The muffler yell test…

Posted on January 6th, 2009 in Driving Emotion,Mufflers,testing by Julian Edgar

Years ago I did a muffler comparison test for a magazine. I used about $120,000 of equipment to test the sound attenuating properties of the mufflers – including a dyno, test car and sound pressure level meter.

Since I was working from home, I ended up with a lot of mufflers (all clean and brand new, I might add) strewn around the lounge room.

And, in a moment of (drunken?) lunacy, I found a much simpler way of testing the mufflers than using a dyno and the rest of the gear. In short, I simply grabbed a muffler and yelled through it.  And then another muffler, and then another muffler…

Using a sound pressure level meter, I found that at a distance of about 2 metres, my prolonged unmuffled yell recorded a consistent 100 dB(A).

Through one muffler the yell was subdued to 76 dB(A), another recorded 80 dB(A), another was at 82 dB(A) and one didn’t drop the level at all  – ie it stayed at 100 dB(A).

The fascinating thing is that the order and relative magnitude of these figures closely matched the results I achieved at full load on the test car! 

Today, I found myself doing the same sort of ‘test’.

I’ve recently got hold of two Ferrari mufflers and two Jaguar mufflers. The Ferrari mufflers are off a 575M; the reason I bought them was that they each have an adjustable, external butterfly valve in one of the two outlets.  I was after these valves to use in other applications.

The Jaguar mufflers (resonators, really) are compact, straight-through designs. They’re off a supercharged XJR100.

The ‘yell’ test indicated that the Ferrari mufflers were nothing special. With the variable valve open, they barely subdued the yell, and even with it shut, the yell was still pretty loud. But the little Jaguar resonators were something else. Simply, they’re stunningly effective.

They seemed so good that I reached for the noise meter.

This time (different noise meter and about 13 years later!), my naked yell recorded 92 dB(A). Through the Jaguar muffler this dropped to 73 dB(A). That attenuation is 19 dB, versus a best in the previous ‘test’ of 24dB. But the previous results were with large body, 3 inch mufflers! The Jaguar mufflers have vastly less volume (and it must be said, at 1.75 inches, smaller diameter tube as well).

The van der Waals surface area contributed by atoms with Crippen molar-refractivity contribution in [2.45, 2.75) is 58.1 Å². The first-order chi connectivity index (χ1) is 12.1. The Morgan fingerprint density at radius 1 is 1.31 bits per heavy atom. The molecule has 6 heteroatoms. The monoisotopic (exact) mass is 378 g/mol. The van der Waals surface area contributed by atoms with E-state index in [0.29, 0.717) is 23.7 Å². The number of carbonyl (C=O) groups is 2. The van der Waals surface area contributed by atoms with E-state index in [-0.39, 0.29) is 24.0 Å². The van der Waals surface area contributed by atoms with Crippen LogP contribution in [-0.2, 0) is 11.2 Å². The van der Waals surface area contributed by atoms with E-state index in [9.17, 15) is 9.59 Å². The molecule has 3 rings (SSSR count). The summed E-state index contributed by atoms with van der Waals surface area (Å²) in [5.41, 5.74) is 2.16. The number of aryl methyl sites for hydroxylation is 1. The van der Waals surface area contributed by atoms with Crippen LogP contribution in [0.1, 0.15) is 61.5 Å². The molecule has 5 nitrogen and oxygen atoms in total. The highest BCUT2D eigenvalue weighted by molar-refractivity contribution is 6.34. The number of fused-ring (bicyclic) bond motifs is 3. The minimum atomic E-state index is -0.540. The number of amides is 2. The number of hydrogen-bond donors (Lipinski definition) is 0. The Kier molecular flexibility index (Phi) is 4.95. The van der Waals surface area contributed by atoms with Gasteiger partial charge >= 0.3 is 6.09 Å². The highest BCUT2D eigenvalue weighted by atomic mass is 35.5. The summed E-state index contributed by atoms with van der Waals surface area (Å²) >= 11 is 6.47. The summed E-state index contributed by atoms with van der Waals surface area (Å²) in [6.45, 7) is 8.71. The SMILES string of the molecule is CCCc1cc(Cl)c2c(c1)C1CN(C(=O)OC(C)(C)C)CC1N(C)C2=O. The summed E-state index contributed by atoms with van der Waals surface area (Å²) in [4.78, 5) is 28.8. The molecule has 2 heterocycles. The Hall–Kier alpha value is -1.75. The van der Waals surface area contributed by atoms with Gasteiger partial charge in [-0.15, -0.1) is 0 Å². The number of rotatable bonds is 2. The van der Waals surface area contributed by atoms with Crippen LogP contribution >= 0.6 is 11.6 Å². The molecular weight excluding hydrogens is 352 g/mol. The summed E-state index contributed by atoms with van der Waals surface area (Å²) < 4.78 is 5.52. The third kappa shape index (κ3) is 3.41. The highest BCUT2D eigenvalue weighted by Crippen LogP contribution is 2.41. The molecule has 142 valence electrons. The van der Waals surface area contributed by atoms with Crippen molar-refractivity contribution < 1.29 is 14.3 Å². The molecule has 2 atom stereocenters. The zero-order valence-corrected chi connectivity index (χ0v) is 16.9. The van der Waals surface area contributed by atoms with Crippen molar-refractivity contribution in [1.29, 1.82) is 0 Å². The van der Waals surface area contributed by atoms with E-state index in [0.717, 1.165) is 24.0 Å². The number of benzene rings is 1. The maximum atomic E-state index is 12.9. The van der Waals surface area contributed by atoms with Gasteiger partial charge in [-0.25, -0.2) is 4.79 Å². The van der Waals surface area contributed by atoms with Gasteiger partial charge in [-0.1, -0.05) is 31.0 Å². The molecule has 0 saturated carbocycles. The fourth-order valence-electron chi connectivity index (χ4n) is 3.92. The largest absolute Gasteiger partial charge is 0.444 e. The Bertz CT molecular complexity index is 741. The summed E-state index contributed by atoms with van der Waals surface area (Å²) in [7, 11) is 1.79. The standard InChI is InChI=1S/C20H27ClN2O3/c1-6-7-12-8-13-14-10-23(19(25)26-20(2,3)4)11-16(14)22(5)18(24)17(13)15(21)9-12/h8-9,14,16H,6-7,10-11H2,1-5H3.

But an even better result was achieved with my wife, Georgina, as the yeller. As you might expect, her yell [92 dB(A)] was higher pitched. And, as theory suggests should be the case, the straight-through muffler worked even better with the higher frequencies. The reduction in noise level was an amazing 27dB!

A reduction of this magnitude is a decrease in sound power of 99.8 per cent.

Listening to Georgina yell through the muffler, it was like she was literally at the other end of the street, perhaps 200 metres away. It was quite weird – you could see the effort she was putting into the yell and yet almost nothing was coming out the other end.

I’ve  looked closely at the Jaguar mufflers (made by Arvin – type SFA… that’s easier to remember!) but I can’t see anything that makes them special.

And perhaps it’s just the smaller tube diameter that gives the great results – but I don’t think so. Anyway, no doubt I’ll try them on a car one day and then I’ll find out for sure.

Don’t dismiss the yell test, especially if you’re trying to get rid of higher frequencies. In fact, try it for yourself and be similarly fascinated by the outcomes!

5 Responses to 'The muffler yell test…'

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  1. Matt King said,

    on January 6th, 2009 at 8:35 am

    Julian, as an aside, if you’re interested: my E46 BMW 330i has a similar butterfly valve in one of the two exhaust tips. Might be cheaper than a Ferrari part… However I have no idea of its effectiveness as it doesn’t appear to close at idle – I’m not sure if it’s working at all…

    If you were willing to spend a couple of dollars, I imagine a handheld gas air horn would be quite consistent in its dB output (or you could even use the car’s horn, which would be free…)

  2. Colin said,

    on January 6th, 2009 at 11:23 am

    Welcome back Julian and happy new year, we missed you!

  3. Jay said,

    on January 6th, 2009 at 6:44 pm

    If any one is interested.

  4. Scott Moore said,

    on January 7th, 2009 at 11:07 am

    Yes you can do a static test for mufflers. You are measuring insertion loss.

    We sometimes do them at work for large (500 nominal bore) industrial exhaust silencers.

    For consistency, use a large speaker and play white noise (or whatever you like). Also you should use a straight piece of pipe for the naked yell.

    When we do our tests it gets more complicated but essentially it’s still a static test, and cheaper than running a large diesel on load.

    It’s good to have a sound level meter that measures 1/3 octave results. Especially if you are interested in the spectrum, rather than overall. They can be hired.

  5. D C said,

    on January 29th, 2009 at 4:10 am

    What is also very important is a simulation of the temperatures; they alter the damping capabilities of a muffler in extreme ways.

    I *recently* design motorcycle exhausts for a living…